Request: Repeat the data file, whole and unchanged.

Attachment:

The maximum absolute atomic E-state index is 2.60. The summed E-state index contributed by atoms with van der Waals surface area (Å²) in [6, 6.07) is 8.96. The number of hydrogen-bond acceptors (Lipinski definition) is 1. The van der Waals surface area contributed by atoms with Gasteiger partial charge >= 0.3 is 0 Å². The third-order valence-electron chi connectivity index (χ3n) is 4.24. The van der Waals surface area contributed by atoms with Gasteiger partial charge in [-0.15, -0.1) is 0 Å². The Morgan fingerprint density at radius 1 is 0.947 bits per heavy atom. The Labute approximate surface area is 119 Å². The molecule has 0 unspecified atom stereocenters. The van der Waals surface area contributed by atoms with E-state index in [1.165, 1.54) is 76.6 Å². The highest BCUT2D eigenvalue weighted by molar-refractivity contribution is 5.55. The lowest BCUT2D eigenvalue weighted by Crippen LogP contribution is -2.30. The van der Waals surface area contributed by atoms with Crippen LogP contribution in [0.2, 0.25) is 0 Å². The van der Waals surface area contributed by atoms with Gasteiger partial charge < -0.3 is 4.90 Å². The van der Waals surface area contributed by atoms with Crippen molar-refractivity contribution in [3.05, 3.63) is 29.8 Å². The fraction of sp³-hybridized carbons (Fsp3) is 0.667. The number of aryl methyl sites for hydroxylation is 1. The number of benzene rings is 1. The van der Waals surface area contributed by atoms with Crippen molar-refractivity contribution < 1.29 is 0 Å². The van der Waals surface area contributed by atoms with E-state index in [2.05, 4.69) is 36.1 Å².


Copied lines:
The maximum absolute atomic E-state index is 2.60. The summed E-state index contributed by atoms with van der Waals surface area (Å²) in [6, 6.07) is 8.96. The number of hydrogen-bond acceptors (Lipinski definition) is 1. The van der Waals surface area contributed by atoms with Gasteiger partial charge >= 0.3 is 0 Å². The third-order valence-electron chi connectivity index (χ3n) is 4.24. The van der Waals surface area contributed by atoms with Gasteiger partial charge in [-0.15, -0.1) is 0 Å². The Morgan fingerprint density at radius 1 is 0.947 bits per heavy atom. The Labute approximate surface area is 119 Å². The molecule has 0 unspecified atom stereocenters. The van der Waals surface area contributed by atoms with E-state index in [1.165, 1.54) is 76.6 Å². The highest BCUT2D eigenvalue weighted by molar-refractivity contribution is 5.55. The lowest BCUT2D eigenvalue weighted by Crippen LogP contribution is -2.30. The van der Waals surface area contributed by atoms with Crippen LogP contribution in [0.2, 0.25) is 0 Å². The van der Waals surface area contributed by atoms with Gasteiger partial charge < -0.3 is 4.90 Å². The van der Waals surface area contributed by atoms with Crippen molar-refractivity contribution in [3.05, 3.63) is 29.8 Å². The fraction of sp³-hybridized carbons (Fsp3) is 0.667. The number of aryl methyl sites for hydroxylation is 1. The number of benzene rings is 1. The van der Waals surface area contributed by atoms with Crippen molar-refractivity contribution < 1.29 is 0 Å². The van der Waals surface area contributed by atoms with E-state index in [2.05, 4.69) is 36.1 Å².